It’s easy to start a marathon, it’s a lot harder to finish one. When he was at the height of his career, famous third baseman George Brett was asked what he wanted to do at his last at-bat of his career. He said, “I want to hit a routine grounder to second…and get thrown out by a half step. I want to leave an example to the young guys that that’s how you play the game—all out.” Vince Lombardi said, “I firmly believe that any man’s finest hour, the greatest fulfillment of all that he holds dear, is that moment when he has worked his heart out in a good cause and lies exhausted on the field of battle – victorious.” That’s a great way to play sports. That’s the only way to live life. Isn’t that what you want at the end of your life—to know that you gave everything you had for the glory of Christ? To be sure, our victory is not won through our hard work, but through the work of Christ on the cross. However, Jesus invites us into his mission of making disciples of all nations. While different seasons of life provide different opportunities for disciple-making, we can always work to advance the cause of Christ in the world no matter the season. Train your children to have an insatiable desire to finish strong in sports and especially in their walk with Christ.
3. Use Sports to Teach Your Kids Sacrifice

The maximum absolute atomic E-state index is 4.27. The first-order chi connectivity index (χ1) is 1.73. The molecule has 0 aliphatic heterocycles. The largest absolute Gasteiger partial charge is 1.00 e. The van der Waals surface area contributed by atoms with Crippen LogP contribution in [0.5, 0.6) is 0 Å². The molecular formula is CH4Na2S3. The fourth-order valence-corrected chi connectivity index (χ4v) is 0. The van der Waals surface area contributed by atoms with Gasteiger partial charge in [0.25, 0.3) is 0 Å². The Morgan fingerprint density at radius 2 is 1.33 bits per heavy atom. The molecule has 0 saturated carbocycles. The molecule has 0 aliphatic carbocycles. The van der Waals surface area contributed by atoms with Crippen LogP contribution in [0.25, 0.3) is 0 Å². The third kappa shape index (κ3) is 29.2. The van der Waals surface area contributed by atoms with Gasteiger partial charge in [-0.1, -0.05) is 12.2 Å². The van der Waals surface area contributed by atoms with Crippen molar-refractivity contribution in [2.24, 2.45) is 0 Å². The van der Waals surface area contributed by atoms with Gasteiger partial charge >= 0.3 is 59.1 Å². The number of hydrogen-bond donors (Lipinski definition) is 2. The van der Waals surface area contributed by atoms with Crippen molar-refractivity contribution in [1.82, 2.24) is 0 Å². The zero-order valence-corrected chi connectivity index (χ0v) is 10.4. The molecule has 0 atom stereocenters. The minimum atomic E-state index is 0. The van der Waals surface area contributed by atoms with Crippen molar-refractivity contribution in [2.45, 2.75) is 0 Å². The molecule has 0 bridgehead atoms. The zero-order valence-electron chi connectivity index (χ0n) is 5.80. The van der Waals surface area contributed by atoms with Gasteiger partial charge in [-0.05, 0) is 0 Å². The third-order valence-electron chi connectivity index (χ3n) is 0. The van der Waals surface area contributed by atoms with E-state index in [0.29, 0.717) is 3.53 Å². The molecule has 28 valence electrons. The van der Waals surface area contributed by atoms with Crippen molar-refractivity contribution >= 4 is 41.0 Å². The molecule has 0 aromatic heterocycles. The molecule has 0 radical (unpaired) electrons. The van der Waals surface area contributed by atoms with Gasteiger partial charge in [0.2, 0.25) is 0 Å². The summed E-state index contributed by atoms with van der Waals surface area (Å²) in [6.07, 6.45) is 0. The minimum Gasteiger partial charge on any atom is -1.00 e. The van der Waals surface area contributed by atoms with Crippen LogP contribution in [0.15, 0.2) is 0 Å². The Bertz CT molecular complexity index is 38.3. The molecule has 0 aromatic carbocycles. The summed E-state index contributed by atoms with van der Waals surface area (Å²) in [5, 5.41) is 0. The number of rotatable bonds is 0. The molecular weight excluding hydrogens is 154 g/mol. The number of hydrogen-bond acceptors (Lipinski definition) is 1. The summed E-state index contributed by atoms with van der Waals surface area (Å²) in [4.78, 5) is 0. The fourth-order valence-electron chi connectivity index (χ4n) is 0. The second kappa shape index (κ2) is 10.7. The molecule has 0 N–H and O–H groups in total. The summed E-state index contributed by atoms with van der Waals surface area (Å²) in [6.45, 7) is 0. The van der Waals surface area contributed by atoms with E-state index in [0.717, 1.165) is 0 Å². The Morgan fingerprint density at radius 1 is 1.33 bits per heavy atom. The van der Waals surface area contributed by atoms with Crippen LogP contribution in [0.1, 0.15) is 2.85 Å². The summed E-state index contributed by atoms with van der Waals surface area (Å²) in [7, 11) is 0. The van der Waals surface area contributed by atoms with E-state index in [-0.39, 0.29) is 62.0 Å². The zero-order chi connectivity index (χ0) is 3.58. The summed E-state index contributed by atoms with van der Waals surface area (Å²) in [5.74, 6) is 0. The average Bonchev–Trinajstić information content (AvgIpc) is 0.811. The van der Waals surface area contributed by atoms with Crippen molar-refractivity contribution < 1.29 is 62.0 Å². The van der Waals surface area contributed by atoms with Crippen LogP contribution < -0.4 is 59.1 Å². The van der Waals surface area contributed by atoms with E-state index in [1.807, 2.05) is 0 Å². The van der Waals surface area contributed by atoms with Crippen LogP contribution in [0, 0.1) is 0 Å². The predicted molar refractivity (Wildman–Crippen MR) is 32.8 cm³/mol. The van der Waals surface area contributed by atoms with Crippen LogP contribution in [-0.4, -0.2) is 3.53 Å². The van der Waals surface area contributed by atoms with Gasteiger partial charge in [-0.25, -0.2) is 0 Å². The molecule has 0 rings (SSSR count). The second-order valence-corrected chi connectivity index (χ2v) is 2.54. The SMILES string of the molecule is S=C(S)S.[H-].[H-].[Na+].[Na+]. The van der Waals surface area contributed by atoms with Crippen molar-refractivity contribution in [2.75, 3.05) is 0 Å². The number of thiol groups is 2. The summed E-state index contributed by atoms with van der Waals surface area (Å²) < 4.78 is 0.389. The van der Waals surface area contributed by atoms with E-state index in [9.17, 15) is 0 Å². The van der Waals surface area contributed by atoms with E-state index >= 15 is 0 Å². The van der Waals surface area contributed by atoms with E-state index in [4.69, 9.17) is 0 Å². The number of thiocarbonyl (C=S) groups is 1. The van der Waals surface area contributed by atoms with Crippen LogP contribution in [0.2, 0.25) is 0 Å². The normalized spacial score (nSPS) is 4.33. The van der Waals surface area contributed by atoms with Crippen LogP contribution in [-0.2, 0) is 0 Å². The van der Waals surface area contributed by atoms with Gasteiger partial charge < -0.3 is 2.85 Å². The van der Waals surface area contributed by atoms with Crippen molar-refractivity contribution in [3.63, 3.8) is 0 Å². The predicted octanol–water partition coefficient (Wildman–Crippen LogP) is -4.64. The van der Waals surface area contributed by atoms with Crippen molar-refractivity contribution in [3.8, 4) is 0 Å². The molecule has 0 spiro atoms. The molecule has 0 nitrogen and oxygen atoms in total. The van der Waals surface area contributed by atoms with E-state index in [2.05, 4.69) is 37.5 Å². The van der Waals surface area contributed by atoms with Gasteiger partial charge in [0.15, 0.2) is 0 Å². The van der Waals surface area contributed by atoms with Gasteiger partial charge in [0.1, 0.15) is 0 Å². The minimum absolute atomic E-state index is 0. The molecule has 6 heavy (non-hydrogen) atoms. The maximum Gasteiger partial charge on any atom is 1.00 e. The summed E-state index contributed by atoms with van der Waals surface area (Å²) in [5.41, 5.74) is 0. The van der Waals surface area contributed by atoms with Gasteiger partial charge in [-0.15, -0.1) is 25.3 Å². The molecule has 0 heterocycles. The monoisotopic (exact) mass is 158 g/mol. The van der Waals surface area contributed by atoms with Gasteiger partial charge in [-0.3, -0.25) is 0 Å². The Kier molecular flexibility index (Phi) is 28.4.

I love to see people sacrifice their body or even their stats in order to advance their team. Vince Lombardi said, “Football is like life, it requires…sacrifice.” Every player on the field at some point has the opportunity to play self-sacrificially with all his might in order to help his team win. Jesus knew something about sacrifice. Jesus died in the place of sinners. God so loved the world that he gave his only Son, that whoever believes in him will not perish, but have eternal life (Jn 3:16). His perfect sacrifice can make you whole if you trust in him. Not only that, he can empower you to sacrifice your wants, desires, and even your life for others. Help your children develop a strong appreciation for team players. Help them to see the importance of being a team player in the church just as God’s Word teaches – “Do nothing from selfish ambition or conceit, but in humility count others more significant than yourselves. Let each of you look not only to his own interests, but also to the interests of others” (Phil 2:3-4).